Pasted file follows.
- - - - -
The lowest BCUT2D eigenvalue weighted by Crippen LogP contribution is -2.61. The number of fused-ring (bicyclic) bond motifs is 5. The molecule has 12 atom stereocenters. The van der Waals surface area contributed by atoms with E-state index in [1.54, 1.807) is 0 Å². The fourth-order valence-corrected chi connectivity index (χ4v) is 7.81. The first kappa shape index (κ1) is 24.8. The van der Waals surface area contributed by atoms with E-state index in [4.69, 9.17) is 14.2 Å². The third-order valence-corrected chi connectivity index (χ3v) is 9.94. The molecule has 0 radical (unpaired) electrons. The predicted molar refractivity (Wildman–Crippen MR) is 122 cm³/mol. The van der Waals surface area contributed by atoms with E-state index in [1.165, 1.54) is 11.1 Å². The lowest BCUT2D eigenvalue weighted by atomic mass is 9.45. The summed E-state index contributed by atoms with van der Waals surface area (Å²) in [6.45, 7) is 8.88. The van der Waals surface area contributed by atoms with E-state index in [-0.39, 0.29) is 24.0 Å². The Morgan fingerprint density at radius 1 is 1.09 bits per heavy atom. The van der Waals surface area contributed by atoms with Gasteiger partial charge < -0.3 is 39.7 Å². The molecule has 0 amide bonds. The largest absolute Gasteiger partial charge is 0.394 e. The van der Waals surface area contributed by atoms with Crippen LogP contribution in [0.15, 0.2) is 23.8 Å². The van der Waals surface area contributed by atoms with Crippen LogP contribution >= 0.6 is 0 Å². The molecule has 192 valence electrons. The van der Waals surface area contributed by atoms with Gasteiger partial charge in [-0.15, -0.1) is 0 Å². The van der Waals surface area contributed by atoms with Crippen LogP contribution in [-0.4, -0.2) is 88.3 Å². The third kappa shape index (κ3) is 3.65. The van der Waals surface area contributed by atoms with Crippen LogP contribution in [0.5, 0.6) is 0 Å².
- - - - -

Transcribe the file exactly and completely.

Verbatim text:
The lowest BCUT2D eigenvalue weighted by Crippen LogP contribution is -2.61. The number of fused-ring (bicyclic) bond motifs is 5. The molecule has 12 atom stereocenters. The van der Waals surface area contributed by atoms with E-state index in [1.54, 1.807) is 0 Å². The fourth-order valence-corrected chi connectivity index (χ4v) is 7.81. The first kappa shape index (κ1) is 24.8. The van der Waals surface area contributed by atoms with E-state index in [4.69, 9.17) is 14.2 Å². The third-order valence-corrected chi connectivity index (χ3v) is 9.94. The molecule has 0 radical (unpaired) electrons. The predicted molar refractivity (Wildman–Crippen MR) is 122 cm³/mol. The van der Waals surface area contributed by atoms with E-state index in [1.165, 1.54) is 11.1 Å². The lowest BCUT2D eigenvalue weighted by atomic mass is 9.45. The summed E-state index contributed by atoms with van der Waals surface area (Å²) in [6.45, 7) is 8.88. The van der Waals surface area contributed by atoms with E-state index in [-0.39, 0.29) is 24.0 Å². The Morgan fingerprint density at radius 1 is 1.09 bits per heavy atom. The van der Waals surface area contributed by atoms with Gasteiger partial charge < -0.3 is 39.7 Å². The molecule has 0 amide bonds. The largest absolute Gasteiger partial charge is 0.394 e. The van der Waals surface area contributed by atoms with Crippen LogP contribution in [0.15, 0.2) is 23.8 Å². The van der Waals surface area contributed by atoms with Crippen LogP contribution >= 0.6 is 0 Å². The molecule has 192 valence electrons. The van der Waals surface area contributed by atoms with Gasteiger partial charge in [-0.15, -0.1) is 0 Å². The van der Waals surface area contributed by atoms with Crippen LogP contribution in [-0.4, -0.2) is 88.3 Å². The third kappa shape index (κ3) is 3.65. The van der Waals surface area contributed by atoms with Crippen LogP contribution in [0.5, 0.6) is 0 Å².